The writing adds: “Floor exercise is seen to be one of Marvin’s stronger events.
With a great mixture of twisting and double salto skills, as well as great landings, this event can be another way to helping Team USA in future international competitions.”
In a July 25, 2011 “StickItMedia” posted interview with Marvin, he said that his proudest achievement was making the National Team 2 years in a row.
“Another great achievement,” he adds, “was getting first place on rings at the Nationals.”
He was speaking specifically to the 2011 Men’s Junior Olympic National Championships in Long Beach, California and the previous 2010 Men’s Junior Olympic National Championships in Knoxville, Tennessee.
Marvin’s mother, Carolyn Crenshaw says that she knew her baby was going to be an athlete before he was born: “The kicking never seemed to stop.
It is as if her womb was a trampoline.”
She reveals that as a toddler, he was so full of energy.
He was walking at 7 months and climbing out of his playpen before he was 2.
“He was always pulling himself up on things and jumping off things,” she said.
“I could never enjoy myself because he would never sit still.”
Crenshaw recalls when Marvin was 7, she looked out the window and saw him doing flips in the yard.
“I said, ‘That’s it! He’s a gymnast!’
But I didn’t know anything about how to get him involved in gymnastics.
One day, I went to a Bucks game with my coworkers and came out and saw a sign on a building across the street:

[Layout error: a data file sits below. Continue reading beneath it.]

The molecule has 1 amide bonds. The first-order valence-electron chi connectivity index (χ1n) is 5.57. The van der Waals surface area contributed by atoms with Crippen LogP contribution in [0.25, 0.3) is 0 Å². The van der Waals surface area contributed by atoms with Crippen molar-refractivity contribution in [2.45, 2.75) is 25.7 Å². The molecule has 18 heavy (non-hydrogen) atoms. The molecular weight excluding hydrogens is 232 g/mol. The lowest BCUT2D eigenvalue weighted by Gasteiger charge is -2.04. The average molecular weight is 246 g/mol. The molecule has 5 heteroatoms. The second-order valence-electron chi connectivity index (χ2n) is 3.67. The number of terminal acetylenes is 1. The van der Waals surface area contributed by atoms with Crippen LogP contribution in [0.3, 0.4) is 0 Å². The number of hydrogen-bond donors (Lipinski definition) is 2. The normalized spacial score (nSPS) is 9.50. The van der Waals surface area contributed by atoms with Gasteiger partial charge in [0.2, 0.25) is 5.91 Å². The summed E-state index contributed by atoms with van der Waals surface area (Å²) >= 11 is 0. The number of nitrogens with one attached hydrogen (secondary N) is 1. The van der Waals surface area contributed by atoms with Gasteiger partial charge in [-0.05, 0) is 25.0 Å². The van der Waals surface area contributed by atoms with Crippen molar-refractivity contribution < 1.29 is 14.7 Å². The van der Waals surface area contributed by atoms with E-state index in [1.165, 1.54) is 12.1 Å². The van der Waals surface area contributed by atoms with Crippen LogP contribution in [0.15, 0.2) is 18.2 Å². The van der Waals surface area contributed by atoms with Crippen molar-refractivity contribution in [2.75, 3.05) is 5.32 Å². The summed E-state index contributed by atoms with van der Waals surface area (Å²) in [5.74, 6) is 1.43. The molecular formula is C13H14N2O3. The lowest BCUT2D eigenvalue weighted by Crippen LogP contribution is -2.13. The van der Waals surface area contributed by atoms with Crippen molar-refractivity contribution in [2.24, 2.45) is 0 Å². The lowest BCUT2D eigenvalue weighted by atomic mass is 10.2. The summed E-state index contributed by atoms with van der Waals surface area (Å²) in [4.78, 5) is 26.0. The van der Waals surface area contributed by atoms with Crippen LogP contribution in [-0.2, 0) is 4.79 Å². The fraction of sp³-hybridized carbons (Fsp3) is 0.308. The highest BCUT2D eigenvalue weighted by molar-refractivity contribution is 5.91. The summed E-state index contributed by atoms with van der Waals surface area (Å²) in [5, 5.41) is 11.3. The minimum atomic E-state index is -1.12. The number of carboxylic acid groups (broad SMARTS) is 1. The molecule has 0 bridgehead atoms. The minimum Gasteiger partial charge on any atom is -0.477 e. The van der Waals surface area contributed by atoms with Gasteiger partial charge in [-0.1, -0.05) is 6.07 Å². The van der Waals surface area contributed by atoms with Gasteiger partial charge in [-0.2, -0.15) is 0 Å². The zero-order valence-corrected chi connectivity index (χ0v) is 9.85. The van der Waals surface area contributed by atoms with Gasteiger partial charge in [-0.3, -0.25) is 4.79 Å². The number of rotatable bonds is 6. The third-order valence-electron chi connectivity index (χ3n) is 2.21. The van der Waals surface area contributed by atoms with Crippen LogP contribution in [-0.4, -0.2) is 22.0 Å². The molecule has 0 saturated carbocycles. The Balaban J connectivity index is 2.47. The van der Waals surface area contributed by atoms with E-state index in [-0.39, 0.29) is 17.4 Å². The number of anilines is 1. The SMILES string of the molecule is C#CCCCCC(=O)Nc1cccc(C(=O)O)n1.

Milwaukee Turners Gymnastics.” Milwaukee Turners was a girls’ gym but took in Marvin for six weeks and trained him in the basics.
Turners gave her a list of gyms that would be better suited for his talents.
She picked Swiss Turners because it would be the shortest drive from her residence.
Mother Crenshaw, as cited in the Sentinel, saw gymnastics as a way for her son to gain confidence and self-respect.
“I want him to get a good education and do better than me and his dad.
I don’t want him to get involved with the wrong people.
I don’t want him gangbanging or selling drugs.”
Stacy Maloney, head coach of the boys’ and girls’ programs and director of operations at Swiss Turners instantly saw potential in Marvin and observed that he was a “one-in-a-million talent.
“He learned very quickly once we got him into a program.
And he’s a very good competitor.
He really knows how to turn it on in a meet.
That’s something some people have and some don’t” In his words, he says that, “I’m very competitive.
I don’t like to lose.
I guess that’s how everyone is, but I think my drive is at a higher standard than everyone else’s.
I just don’t like to lose at all.”
Kan shares that, “He has great style.
He looks good.
He looks clean.
He has a very good line and he can be a high class gymnast.”
Maloney says that virtually every major college and university with a men’s gymnastics program is recruiting the 5-foot-5, 140 pound gymnast, but he has his eyes on the University of Michigan.
In his heart, Marvin wants to be the best.
D’Amato writes that his vision is to lead Team USA into Rio in 2016 and become the second American to win all-around Olympic gold in men’s gymnastics.
“I feel blessed that I have the qualities to be as good as Paul Hamm and hopefully one day I will win the Olympics.
That’s my goal.”